SEOUL, South Korea — North Korea launched several short-range missiles off its coast on Saturday, damping hopes in Washington and South Korea that the country would restrain from provocations to help pave the way for dialogue.
The missiles blasted off from a coastal launching site and flew about 155 miles to the northeast before falling into the sea, the South Korean military said in a statement. Military officials were analyzing data to determine what type of missiles were used, it said.
The launchings occurred in a period of escalating tensions between the government of Kim Jong-un and the Trump administration. American and South Korean forces began twice-yearly war games on Monday aimed at preparing for a possible attack by the North. The games continue until the end of August.
The United States Pacific Command detected and tracked three short-range ballistic missile launchings, according to a spokesman, Cmdr. Dave Benham.
Commander Benham initially said the first and third missiles failed in flight, but he later retracted his statement and instead agreed with the South Korean military that the missiles flew about 155 miles. The second missile appears to have blown up almost immediately, he added.
“The North American Aerospace Defense Command determined the three ballistic missile launches from North Korea did not pose a threat to North America,” Commander Benham said. “The U.S. Pacific Command determined the three ballistic missile launches from North Korea did not pose a threat to Guam.”
The tests on Saturday were the first by North Korea since it launched two intercontinental ballistic missiles last month. The last ICBM test, conducted on July 28, demonstrated that the missile had the potential to reach the lower 48 states of the United States, prompting President Trump to threaten to rain down “fire and fury” on the North if the country did not stand down.
The North in turn warned that it would fire four ballistic missiles in a “ring of fire” around Guam, home to major American military bases in the Western Pacific.
But North Korea had refrained from missile launchings and other provocative acts in recent weeks. Secretary of State Rex W. Tillerson expressed hope on Tuesday that this signaled the North’s readiness for dialogue sometime in the near future.
“I am pleased to see that the regime in Pyongyang has certainly demonstrated some level of restraint that we have not seen in the past,” Mr. Tillerson said in a news briefing in Washington on Tuesday.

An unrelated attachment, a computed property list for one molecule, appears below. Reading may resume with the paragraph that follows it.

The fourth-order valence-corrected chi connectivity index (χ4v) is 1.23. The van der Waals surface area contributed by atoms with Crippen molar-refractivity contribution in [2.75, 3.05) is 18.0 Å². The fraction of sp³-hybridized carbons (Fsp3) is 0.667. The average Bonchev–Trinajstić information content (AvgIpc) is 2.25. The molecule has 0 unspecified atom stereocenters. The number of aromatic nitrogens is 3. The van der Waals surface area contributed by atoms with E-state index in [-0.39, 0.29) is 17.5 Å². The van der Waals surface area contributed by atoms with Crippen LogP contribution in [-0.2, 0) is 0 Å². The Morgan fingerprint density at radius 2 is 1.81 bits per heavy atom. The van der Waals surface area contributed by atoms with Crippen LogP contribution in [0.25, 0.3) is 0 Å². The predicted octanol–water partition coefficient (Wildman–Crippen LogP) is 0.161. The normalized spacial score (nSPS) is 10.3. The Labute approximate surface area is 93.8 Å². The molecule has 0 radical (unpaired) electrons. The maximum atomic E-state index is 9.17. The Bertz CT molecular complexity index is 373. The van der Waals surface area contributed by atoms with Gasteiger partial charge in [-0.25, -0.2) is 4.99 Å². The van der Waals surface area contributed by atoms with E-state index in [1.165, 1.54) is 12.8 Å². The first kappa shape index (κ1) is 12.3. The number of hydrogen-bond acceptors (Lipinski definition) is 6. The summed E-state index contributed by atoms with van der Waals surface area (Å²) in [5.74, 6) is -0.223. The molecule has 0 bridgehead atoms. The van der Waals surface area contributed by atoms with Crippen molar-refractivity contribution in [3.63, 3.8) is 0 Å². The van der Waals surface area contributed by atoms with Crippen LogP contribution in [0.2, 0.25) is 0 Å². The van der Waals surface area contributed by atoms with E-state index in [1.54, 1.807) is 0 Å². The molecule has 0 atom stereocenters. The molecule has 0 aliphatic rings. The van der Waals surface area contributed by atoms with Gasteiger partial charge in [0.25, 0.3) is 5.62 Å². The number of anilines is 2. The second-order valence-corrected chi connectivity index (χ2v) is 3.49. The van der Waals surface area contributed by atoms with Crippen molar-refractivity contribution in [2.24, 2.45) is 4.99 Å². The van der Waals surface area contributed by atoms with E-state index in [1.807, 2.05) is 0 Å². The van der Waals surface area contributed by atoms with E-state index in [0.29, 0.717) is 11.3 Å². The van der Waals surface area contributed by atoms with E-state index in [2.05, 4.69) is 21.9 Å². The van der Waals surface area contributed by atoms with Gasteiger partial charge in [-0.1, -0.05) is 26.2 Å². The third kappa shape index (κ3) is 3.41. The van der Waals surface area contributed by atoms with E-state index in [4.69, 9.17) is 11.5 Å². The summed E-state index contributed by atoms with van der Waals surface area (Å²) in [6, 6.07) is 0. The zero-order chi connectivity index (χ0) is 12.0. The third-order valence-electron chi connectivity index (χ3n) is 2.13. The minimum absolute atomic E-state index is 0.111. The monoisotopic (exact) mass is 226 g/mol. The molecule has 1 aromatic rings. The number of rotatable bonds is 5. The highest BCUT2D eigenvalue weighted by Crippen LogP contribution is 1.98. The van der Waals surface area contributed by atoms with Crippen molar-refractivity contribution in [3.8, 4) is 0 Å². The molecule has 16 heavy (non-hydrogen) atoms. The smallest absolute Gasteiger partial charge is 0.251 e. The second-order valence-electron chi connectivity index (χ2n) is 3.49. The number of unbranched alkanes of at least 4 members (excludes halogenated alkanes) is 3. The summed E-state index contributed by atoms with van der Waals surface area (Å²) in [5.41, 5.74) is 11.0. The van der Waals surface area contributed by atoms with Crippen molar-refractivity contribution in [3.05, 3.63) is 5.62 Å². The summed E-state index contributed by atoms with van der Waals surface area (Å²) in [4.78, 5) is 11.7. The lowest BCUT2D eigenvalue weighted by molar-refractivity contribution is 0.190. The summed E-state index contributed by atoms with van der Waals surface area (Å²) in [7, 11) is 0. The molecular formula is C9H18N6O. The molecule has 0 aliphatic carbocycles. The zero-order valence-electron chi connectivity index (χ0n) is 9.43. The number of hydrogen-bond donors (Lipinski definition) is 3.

Mr. Tillerson voiced optimism “that perhaps we are seeing our pathway to sometime in the near future having some dialogue.”
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Also on Tuesday, Mr. Trump reiterated Mr. Tillerson’s message, saying he believed Mr. Kim “is beginning to respect us.”
“Maybe, probably not, but maybe, something positive can come about,” the president said.
In recent weeks, Mr. Tillerson and other American officials, as well as officials in South Korea, including its president, Moon Jae-in, have repeatedly said that North Korea needed to show its good faith by ending provocative threats and suspending missile and nuclear weapons tests.
The United Nations Security Council imposed new sanctions on the country on Aug. 5 in retaliation for the ICBM tests.
Mr. Kim said he would watch the United States a while before deciding whether to approve his military’s plan to lob missiles toward Guam.
The apparent pause in North Korea’s belligerent behavior raised hopes in Seoul and Washington that Mr. Kim’s government might be de-escalating the standoff. North Korea seemed to prove otherwise by resuming its missile tests on Saturday.
But the projectiles fired on Saturday, which South Korea called short-range missiles, did not fly toward Guam; they flew in the other direction, to the northeast.
And the missile tests were not a big surprise, either. North Korea typically labels the Ulchi-Freedom Guardian joint military exercises involving South Korean and American forces as a rehearsal for invasion and has typically responded with missile or other weapons tests.
On – 25 Aug, 2017 By CHOE SANG-HUN